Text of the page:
We mentioned colonial rule at the start. Well, Morocco was a French protectorate from 1912 to 1956. Many believe that the French-influence led to a lax stance on gambling in this 99.9% Muslim country. Islam law prohibits gambling, but Morocco’s seven gaming venues target tourists, not locals. The first one, Casino de Marrakech, was built four years before the country gained its independence. Today, the largest establishment in the country is Mazagan Beach & Golf Resort in El Jadida. It has close to 500 slots and boasts 46 game tables.
Morocco has no legal restrictions that forbid playing games of chance over the internet. Thus, Moroccan players are free to visit and enjoy online casinos operated by foreign companies. When it comes to sports wagering, besides football matches, residents also like to wager on rugby. Online slots aside, roulette is a popular classic casino game, and many enjoy it at sites like Spin Casino and 888 Casino.
South Africa’s northern neighbor has been deeply affected by the Rainbow Nation’s flourishing gaming industry. In 2012, Botswana’s government passed the Gambling Act, which aimed to consolidate all forms relating to the activity, and created a regulatory entity – the Botswana Gambling Authority. Before, the government oversaw land-based venues, but the act brought lotteries, sports betting, poker, bingo, and mobile wagering into the fold. The government opted for this move because they wanted to capitalize on a booming industry and accentuate tourism in the area.
In January of 2020, the Botswana Gambling Authority stated that they were optimistic about awarding a national lottery license, this event has yet to materialize. After receiving five bids for the ten-year-license, negotiations with the company Grow Mine are ongoing. There are ten legal gaming venues spread out through seven Botswanan cities. The largest one is in Gaborone, which is the Grand Palm Casino. In terms of online gambling, the country gets categorized as a white-level jurisdiction. Meaning, the legality of various forms of the activity remains unclear, although the prosecution of residents who play at offshore platforms is highly unlikely.
The former British colony, in 2006, put forward its current legal framework that regulates betting when it passed Gaming Act 721 through parliament. However, Ghana is a leader regarding gambling regulation in Africa. It passed multiple laws relating to wagering, as early as 1960, when the Lotto & Betting Act 94 came into power. It was responsible for the formation of the nation’s lottery system, created to generate tax revenues. Then followed the Football Pools Authority Act 78 of 1961, and in the 1970s, Ghana regulated casino licensing and slots. Today, it has six casinos that offer gaming services to both locals and tourists. The largest is Victoria Casino in Accra, which has over 1,300 slots and video poker machines.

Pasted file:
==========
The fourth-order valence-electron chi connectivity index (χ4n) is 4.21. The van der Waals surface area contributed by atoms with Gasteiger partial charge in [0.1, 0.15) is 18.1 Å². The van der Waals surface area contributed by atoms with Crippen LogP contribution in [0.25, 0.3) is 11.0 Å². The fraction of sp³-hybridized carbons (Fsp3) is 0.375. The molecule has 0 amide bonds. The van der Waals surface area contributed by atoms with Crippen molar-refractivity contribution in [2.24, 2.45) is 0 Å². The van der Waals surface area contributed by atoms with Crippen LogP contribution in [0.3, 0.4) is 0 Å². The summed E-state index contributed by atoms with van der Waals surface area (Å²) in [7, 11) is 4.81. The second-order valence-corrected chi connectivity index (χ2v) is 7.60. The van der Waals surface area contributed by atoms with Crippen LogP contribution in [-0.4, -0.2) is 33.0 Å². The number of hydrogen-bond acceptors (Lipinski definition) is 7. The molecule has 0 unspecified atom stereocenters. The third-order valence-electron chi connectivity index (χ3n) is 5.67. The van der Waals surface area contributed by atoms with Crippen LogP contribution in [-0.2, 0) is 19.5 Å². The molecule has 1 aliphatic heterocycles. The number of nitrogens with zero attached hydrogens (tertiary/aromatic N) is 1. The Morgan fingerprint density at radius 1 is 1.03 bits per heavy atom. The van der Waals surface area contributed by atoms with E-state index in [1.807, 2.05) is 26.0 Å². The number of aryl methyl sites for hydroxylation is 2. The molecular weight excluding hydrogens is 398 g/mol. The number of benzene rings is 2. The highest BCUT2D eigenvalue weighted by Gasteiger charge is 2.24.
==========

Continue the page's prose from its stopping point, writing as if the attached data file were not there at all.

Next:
Ghana’s citizens are free to play at foreign sites, and many choose to do so at Betway and JackpotCity Casino. Slots are the preferred games of choice for Ghanaian players, and when it comes to sports betting, they like to lay down money on matches from top European football leagues. The National Lottery Authority offers eight games available through mobile devices, and their main one is a pick five from 90 lotto draw. It also offers sports betting via their Soccer Cash option online and through bet shops and sports bars.
Every year, gambling revenues rise on the second-largest continent as the activity becomes less taboo, and nations get further influenced by goings-on in European and North American societies. However, Africa’s land-based industry should soon plateau, the same as with most markets, as people shift from offline to online. Internet betting is the future, and with an internet penetration of only 18%, Africa has only scratched the surface of its iGaming potential.
Most of its nations do not regulate playing games of chance and sports betting on the internet, and revenues stemming from the practice spill over to countries on other continents due to outdated legislation. Once lawmakers move their feet, the market will boom and become competitive with Europe and North America.